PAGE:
PEOPLE living in remote areas of the Northern Territory have a shorter life expectancy than those living in Liberia – the West African country currently in the throes of the Ebola crisis.
Latest ABS data shows the Northern Territory has the lowest life expectancies across the board. The statistics revealed that people living in very remote parts of the Territory are only expected to live until 52.2 years of age, while people living in remote areas have slightly better odds at 62.6 years of age.
People living in areas classified as outer regional (Darwin) have a life expectancy of 68.
According to the World Health Organisation the life expectancy in Liberia for men is 60 and 63 for women. The life expectancy for very remote Territorians is more than 10 years behind the Australian average of 63.9.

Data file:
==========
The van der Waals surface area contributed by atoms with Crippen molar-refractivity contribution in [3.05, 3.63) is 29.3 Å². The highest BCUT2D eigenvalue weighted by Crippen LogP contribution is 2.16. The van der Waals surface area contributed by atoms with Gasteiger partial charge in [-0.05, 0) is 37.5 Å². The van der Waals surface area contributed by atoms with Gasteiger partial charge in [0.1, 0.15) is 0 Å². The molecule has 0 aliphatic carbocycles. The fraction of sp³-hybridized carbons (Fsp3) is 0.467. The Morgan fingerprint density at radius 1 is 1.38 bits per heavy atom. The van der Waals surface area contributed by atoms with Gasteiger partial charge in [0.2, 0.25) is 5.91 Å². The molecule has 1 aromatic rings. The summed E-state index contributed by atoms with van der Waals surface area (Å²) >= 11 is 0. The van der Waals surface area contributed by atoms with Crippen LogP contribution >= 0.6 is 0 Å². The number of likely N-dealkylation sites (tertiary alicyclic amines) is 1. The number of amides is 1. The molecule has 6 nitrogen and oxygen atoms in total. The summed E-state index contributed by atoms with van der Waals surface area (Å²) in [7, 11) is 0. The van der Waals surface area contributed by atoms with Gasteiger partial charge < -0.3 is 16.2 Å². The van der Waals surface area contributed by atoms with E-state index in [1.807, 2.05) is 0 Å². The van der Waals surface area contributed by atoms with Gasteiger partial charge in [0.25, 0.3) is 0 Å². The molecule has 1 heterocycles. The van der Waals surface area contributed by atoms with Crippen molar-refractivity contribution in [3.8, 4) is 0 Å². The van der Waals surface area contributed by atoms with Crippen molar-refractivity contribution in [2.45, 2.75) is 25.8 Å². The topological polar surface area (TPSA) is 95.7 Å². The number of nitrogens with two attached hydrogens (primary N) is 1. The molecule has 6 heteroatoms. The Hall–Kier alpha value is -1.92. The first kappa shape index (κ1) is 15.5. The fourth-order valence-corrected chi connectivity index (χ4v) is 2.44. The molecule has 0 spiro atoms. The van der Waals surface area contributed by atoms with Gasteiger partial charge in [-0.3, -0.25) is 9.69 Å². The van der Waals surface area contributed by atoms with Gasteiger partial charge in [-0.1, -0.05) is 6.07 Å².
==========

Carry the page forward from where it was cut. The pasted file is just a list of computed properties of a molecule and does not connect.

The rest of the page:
The Australian life expectancy for people living in remote areas and outer regional areas is 73.5 and 79.2 respectively. Eighty per cent of the NT’s life expectancy gap can be put down to the high rates of chronic diseases such as heart disease, diabetes, kidney disease and cancer in indigenous Territorians.
Heart disease is the Territory’s biggest killer and the rates of diabetes are three to four times higher among Aboriginal people than non-Aboriginal people.
Dr Christine Connors has worked in the Northern Territory for 25 years; she was involved in developing the NT Preventable Chronic Disease Strategy and is the General Manager of Primary Health Care Services with Top End Health Service.
No matter what the chronic disease is Dr Connors said the major cause of it was poverty.
“Of the Aboriginal population in the Territory nearly 60 per cent were in the most disadvantaged group in society while 30 per cent of Territorians are in the most advantaged group,” she said.
Dr Connors said the key to breaking generational poverty was supporting more Aboriginal kids to graduate Year 12.